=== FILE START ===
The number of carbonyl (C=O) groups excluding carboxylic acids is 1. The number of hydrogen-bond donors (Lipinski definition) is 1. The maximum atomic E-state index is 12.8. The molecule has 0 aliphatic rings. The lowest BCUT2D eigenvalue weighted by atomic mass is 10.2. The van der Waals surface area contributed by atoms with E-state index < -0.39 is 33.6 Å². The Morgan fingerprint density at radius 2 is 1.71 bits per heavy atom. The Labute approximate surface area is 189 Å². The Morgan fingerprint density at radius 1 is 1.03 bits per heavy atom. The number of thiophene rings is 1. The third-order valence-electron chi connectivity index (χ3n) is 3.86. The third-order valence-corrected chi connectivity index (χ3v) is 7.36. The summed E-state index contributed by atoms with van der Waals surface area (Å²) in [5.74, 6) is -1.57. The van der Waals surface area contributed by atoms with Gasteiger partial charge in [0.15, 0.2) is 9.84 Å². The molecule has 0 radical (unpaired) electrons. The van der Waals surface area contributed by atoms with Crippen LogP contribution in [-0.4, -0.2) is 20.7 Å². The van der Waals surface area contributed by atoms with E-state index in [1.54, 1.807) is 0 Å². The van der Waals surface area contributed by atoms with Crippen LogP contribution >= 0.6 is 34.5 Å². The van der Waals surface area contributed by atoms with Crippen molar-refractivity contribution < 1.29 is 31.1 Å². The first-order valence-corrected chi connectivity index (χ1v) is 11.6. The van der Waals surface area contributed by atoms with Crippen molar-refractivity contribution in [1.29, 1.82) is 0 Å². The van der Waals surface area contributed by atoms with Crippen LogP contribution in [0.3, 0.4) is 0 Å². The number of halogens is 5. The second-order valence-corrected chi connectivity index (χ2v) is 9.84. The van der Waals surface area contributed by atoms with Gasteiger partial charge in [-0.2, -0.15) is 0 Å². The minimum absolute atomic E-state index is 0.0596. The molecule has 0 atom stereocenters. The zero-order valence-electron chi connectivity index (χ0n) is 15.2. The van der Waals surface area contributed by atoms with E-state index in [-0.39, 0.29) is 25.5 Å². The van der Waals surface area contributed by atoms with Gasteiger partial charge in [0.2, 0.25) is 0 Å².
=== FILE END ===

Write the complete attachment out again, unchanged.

The number of carbonyl (C=O) groups excluding carboxylic acids is 1. The number of hydrogen-bond donors (Lipinski definition) is 1. The maximum atomic E-state index is 12.8. The molecule has 0 aliphatic rings. The lowest BCUT2D eigenvalue weighted by atomic mass is 10.2. The van der Waals surface area contributed by atoms with E-state index < -0.39 is 33.6 Å². The Morgan fingerprint density at radius 2 is 1.71 bits per heavy atom. The Labute approximate surface area is 189 Å². The Morgan fingerprint density at radius 1 is 1.03 bits per heavy atom. The number of thiophene rings is 1. The third-order valence-electron chi connectivity index (χ3n) is 3.86. The third-order valence-corrected chi connectivity index (χ3v) is 7.36. The summed E-state index contributed by atoms with van der Waals surface area (Å²) in [5.74, 6) is -1.57. The van der Waals surface area contributed by atoms with Gasteiger partial charge in [0.15, 0.2) is 9.84 Å². The molecule has 0 radical (unpaired) electrons. The van der Waals surface area contributed by atoms with Crippen LogP contribution in [-0.4, -0.2) is 20.7 Å². The van der Waals surface area contributed by atoms with E-state index in [1.54, 1.807) is 0 Å². The van der Waals surface area contributed by atoms with Crippen LogP contribution >= 0.6 is 34.5 Å². The van der Waals surface area contributed by atoms with Crippen molar-refractivity contribution < 1.29 is 31.1 Å². The first-order valence-corrected chi connectivity index (χ1v) is 11.6. The van der Waals surface area contributed by atoms with Crippen molar-refractivity contribution in [1.29, 1.82) is 0 Å². The van der Waals surface area contributed by atoms with Crippen LogP contribution in [0.3, 0.4) is 0 Å². The number of halogens is 5. The second-order valence-corrected chi connectivity index (χ2v) is 9.84. The van der Waals surface area contributed by atoms with Gasteiger partial charge in [-0.2, -0.15) is 0 Å². The minimum absolute atomic E-state index is 0.0596. The molecule has 0 atom stereocenters. The zero-order valence-electron chi connectivity index (χ0n) is 15.2. The van der Waals surface area contributed by atoms with E-state index in [-0.39, 0.29) is 25.5 Å². The van der Waals surface area contributed by atoms with Gasteiger partial charge in [0.2, 0.25) is 0 Å².